Irakli Alasania, leader of a three-party opposition Alliance for Georgia, called on President Saakashvili to summon an extended session of the National Security Council to discuss allegations about senior Georgian official’s meddling in the Ukrainian presidential elections.
“We have enough grounds to demand summoning of an extending session of the National Security Council where we and the society will receive and demand to receive concrete answers about who has planned this political adventure carried out in Ukraine,” Irakli Alasania said on January 22.
“And of course this session should consider the issue of responsibility of number of officials,” he added. “The damage inflicted on our foreign policy and in general on our national interests definitely requires an immediate reaction.”
Extended session of the National Security Council with participation of some opposition politicians was held for several times. Alasania attended one such session, chaired by President Saakashvili, in August, 2009.
On January 20, the Alliance for Georgia called for resignation of Interior Minister Vano Merabishvili and Chairman of Parliamentary Committee for Defense and Security, Givi Targamadze for “roughly interfering” in the Ukrainian presidential elections. The call came after a taped phone conversation purportedly between Merabishvili and Targamadze surfaced in the Ukrainian media sources in which the two men are discussing how to overcome obstacles to secure arrival of large group of Georgian citizens in Ukraine for the presidential elections. The Ukrainian Central Election Commission refused to register 2,000 Georgians to monitor the elections, but about several hundred Georgian citizens were anyway sent to Donetsk, a political stronghold of presidential candidate Viktor Yanukovych, with some of them having press accreditation of a local media organization.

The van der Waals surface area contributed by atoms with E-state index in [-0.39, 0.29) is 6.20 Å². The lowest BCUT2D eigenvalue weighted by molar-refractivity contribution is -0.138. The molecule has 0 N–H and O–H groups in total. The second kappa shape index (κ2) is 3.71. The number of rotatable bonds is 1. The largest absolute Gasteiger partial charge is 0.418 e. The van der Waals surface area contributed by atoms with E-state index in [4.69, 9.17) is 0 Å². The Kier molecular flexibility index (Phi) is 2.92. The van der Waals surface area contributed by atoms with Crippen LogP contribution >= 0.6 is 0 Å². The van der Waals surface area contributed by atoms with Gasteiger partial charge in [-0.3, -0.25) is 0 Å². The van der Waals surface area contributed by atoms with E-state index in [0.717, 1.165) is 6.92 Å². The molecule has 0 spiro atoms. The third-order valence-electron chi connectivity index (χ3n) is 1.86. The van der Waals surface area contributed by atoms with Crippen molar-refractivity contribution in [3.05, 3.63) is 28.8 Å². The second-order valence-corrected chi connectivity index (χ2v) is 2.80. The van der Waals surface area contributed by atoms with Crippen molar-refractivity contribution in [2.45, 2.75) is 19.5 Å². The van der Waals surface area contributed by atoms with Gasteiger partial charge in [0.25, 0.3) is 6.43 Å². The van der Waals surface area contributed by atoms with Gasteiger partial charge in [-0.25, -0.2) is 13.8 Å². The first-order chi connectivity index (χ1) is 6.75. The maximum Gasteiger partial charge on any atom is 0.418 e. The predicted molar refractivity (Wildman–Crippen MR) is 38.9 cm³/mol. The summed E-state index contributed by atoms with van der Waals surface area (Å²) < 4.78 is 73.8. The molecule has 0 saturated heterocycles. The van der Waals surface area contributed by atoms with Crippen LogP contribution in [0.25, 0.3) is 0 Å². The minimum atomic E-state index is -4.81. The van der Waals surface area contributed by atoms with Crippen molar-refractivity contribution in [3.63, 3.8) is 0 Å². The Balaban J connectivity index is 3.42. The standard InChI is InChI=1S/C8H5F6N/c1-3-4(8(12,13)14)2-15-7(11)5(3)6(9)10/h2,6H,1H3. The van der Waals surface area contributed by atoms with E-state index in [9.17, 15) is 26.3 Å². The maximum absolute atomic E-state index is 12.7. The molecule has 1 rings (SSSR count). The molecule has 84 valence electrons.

The move became a source of controversy in Ukraine with Yanukovich’s camp claiming that the Georgian authorities sent unusually large group of “so called observers” in order “to destabilize elections” in favor of another presidential candidate, PM Yulia Tymoshenko.
“Saakashvili’s government jeopardized the future good relations between two countries and all responsibility for the negative consequences is on the Georgian president,” the Alliance for Georgia said in a statement on January 20.
President Saakashvili said on January 18 that the decision to send large group of Georgian election observers to Ukraine was “agreed in advance with all the political parties in Ukraine.” He also said Kiev would remain Georgia’s “ally and a friend” no matter who wins in Ukraine’s second round of presidential elections on February 7.